WE need to downsize. My Spouse/Partner says, ‘No Way’. HELP! (Part 3 of 5)

If you’re just jumping into this Blog series, I encourage you to go back and read Parts 1 and 2.  I’ve been sharing about my experiences as a residential Realtor® working with the Over-55 homeowner.  It is not uncommon that in a household of two, one of the two is not eager to leave a well-loved home.  Despite the encouragement of adult children, doctors, and other friends who have already walked the “downsize road,” there is still reluctance or even defiance.

 

In my last Blog I offered suggestions for countering resistance points 1 & 2 as noted in the first Blog on this topic.  Today we are going to look at #’s 3 & 4.

 

3) My home is my castle: fear of living somewhere owned by someone else and living by someone else’s rules.   This is a tough one because unless you choose to move to a smaller, safer single-family home (which, for some, is an option) it’s true.  If you choose to move to a condo or patio home community, there will be strict rules governing the use and enjoyment of the outside of your home. If you move to a retirement center, you will have virtually no control of your living environment.  You can decorate and make the interior of your apartment like your home, but you don’t own it. There may be restrictions to what you can do or what you can or cannot bring into the space.  You often can’t control noise and hall-neighbors. Even dining times and schedules can be dictated.  You may or may not still have the freedom to drive your own vehicle depending on your health and ability.

 

The way to look at this challenge is the trade-off’s: I don’t control the exterior living areas around my new home, but I also don’t have to pull out the snow blower in December.  You can’t control noise and hall-neighbors, but you HAVE noise and neighbors: new friends and freedom from isolation you may have felt in your home.  You must go to the dining hall during times dictated, but delicious and nutritious food is planned, shopped for, and prepared for you, taking this expense and chore ‘off your plate.’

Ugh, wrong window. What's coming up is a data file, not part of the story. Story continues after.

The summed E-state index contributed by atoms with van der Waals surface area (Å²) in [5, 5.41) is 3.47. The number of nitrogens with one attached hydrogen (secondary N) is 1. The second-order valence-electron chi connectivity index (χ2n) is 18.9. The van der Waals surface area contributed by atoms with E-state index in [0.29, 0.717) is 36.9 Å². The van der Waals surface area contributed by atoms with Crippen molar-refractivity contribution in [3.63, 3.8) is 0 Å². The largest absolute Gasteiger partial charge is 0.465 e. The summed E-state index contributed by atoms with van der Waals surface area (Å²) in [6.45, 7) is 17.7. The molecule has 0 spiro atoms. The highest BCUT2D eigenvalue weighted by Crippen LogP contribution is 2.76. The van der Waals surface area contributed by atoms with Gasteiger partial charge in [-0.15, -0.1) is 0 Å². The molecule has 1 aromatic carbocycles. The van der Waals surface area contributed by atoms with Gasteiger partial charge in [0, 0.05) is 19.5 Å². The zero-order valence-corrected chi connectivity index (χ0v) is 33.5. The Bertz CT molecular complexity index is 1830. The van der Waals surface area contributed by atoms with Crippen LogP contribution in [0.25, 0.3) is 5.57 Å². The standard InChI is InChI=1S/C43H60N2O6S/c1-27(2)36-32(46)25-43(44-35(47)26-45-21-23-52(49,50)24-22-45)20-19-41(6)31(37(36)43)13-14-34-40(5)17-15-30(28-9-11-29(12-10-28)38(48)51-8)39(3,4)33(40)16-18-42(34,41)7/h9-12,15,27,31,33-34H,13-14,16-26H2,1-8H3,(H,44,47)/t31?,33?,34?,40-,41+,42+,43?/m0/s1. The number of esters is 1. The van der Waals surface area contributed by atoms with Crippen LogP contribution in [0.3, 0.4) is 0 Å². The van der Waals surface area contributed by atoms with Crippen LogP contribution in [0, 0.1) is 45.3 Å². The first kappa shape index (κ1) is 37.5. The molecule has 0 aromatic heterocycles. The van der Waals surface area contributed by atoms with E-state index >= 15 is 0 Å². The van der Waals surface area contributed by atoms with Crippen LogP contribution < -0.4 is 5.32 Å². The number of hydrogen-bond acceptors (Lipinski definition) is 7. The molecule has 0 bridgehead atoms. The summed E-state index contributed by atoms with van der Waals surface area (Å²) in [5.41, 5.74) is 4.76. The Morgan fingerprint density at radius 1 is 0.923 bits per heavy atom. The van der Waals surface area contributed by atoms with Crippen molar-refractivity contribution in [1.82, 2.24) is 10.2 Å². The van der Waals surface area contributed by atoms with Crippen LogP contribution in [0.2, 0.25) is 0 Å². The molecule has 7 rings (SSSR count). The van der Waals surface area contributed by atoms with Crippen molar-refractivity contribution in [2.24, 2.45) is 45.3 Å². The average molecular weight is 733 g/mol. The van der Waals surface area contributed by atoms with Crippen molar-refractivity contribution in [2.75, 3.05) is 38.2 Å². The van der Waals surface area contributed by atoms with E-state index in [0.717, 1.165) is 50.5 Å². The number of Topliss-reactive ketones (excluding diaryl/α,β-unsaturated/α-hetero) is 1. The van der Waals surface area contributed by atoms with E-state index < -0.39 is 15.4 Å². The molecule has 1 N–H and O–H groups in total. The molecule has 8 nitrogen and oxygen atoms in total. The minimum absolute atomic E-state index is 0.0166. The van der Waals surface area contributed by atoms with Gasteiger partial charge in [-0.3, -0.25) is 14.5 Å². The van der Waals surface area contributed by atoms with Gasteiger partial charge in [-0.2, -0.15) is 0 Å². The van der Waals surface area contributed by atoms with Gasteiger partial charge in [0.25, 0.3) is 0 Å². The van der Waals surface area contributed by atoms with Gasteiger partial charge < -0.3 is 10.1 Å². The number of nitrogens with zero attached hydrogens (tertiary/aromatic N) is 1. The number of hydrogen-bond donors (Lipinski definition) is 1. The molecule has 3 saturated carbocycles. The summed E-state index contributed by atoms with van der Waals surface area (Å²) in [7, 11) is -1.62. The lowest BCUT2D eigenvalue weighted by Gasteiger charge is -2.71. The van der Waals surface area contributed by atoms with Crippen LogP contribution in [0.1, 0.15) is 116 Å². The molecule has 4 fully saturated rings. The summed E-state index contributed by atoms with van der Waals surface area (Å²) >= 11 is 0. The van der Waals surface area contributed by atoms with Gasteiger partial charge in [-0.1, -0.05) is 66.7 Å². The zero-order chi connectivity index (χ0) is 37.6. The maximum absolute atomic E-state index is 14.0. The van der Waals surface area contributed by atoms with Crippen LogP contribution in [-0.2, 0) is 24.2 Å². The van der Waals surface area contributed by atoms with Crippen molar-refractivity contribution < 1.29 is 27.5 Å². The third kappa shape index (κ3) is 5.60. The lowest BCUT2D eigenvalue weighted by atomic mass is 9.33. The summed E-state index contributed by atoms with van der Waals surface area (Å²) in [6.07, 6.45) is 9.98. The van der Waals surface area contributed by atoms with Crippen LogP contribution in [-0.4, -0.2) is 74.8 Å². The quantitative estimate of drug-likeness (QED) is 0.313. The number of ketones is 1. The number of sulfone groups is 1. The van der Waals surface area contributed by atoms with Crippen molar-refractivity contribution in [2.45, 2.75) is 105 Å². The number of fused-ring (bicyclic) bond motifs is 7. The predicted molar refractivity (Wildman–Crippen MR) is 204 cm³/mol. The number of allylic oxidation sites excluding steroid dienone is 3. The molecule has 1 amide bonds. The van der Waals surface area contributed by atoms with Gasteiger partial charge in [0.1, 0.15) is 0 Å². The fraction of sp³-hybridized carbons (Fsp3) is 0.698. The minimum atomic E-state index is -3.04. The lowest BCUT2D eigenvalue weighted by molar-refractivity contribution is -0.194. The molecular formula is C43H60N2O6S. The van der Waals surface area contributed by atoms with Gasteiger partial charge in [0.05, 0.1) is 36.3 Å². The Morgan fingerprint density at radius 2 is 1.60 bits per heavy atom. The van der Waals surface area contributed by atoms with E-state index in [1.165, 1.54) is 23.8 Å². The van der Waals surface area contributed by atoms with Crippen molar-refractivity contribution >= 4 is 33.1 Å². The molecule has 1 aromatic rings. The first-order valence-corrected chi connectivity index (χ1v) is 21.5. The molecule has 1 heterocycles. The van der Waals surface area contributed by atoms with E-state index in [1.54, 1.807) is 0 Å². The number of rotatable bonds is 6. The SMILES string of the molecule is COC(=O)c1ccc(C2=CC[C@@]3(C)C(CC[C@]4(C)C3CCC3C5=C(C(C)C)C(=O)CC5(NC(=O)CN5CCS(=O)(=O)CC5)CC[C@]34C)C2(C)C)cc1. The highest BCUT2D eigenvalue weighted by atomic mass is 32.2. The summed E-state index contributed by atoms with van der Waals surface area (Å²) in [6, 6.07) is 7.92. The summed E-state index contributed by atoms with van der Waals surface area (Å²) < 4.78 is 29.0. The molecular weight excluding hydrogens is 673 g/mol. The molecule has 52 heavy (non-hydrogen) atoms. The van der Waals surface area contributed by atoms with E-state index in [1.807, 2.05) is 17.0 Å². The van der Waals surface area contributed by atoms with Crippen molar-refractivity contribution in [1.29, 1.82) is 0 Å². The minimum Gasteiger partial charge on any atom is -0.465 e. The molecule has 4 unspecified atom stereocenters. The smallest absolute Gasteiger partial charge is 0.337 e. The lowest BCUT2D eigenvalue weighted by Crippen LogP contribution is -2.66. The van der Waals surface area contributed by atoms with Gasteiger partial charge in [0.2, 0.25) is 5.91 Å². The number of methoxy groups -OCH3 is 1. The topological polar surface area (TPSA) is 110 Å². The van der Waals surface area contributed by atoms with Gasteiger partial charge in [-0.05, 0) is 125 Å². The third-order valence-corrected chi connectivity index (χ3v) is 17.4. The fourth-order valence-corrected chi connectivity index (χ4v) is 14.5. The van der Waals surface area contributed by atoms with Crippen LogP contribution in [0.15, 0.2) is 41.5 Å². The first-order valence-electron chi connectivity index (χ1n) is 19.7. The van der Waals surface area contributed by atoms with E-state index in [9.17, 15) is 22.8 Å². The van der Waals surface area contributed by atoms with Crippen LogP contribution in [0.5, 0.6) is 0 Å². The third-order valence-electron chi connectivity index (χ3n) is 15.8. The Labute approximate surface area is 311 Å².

Many times, these communities offer recreation and opportunities to engage in hobbies that were not available to you in your home.  Your independence can be channeled into a myriad of choices: how do I want to spend the new free hours I have every day.

 

4) Fear of giving up traditions that revolve around a loved home.  This one is easy.  The traditions are loved because the people they involve, not the room in which they occur.  Traditions can be recreated in a new space.  Often, I’ve been told by downsizers that they love the new traditions that develop because Mom and Dad gave space for adult kids to become the orchestrators of holidays and events.  Sit back and enjoy.   You’ve earned it.

 

Next week’s blog will look at how to combat resistance points #5: Fear of the unknown.

 

This blog is written by Kathy Chiero.  Kathy is the Team Lead for The Kathy Chiero Group of Keller Williams Greater Columbus Realtors.  Thinking of Buying or Selling?  Find us www.OurOhioHome.com

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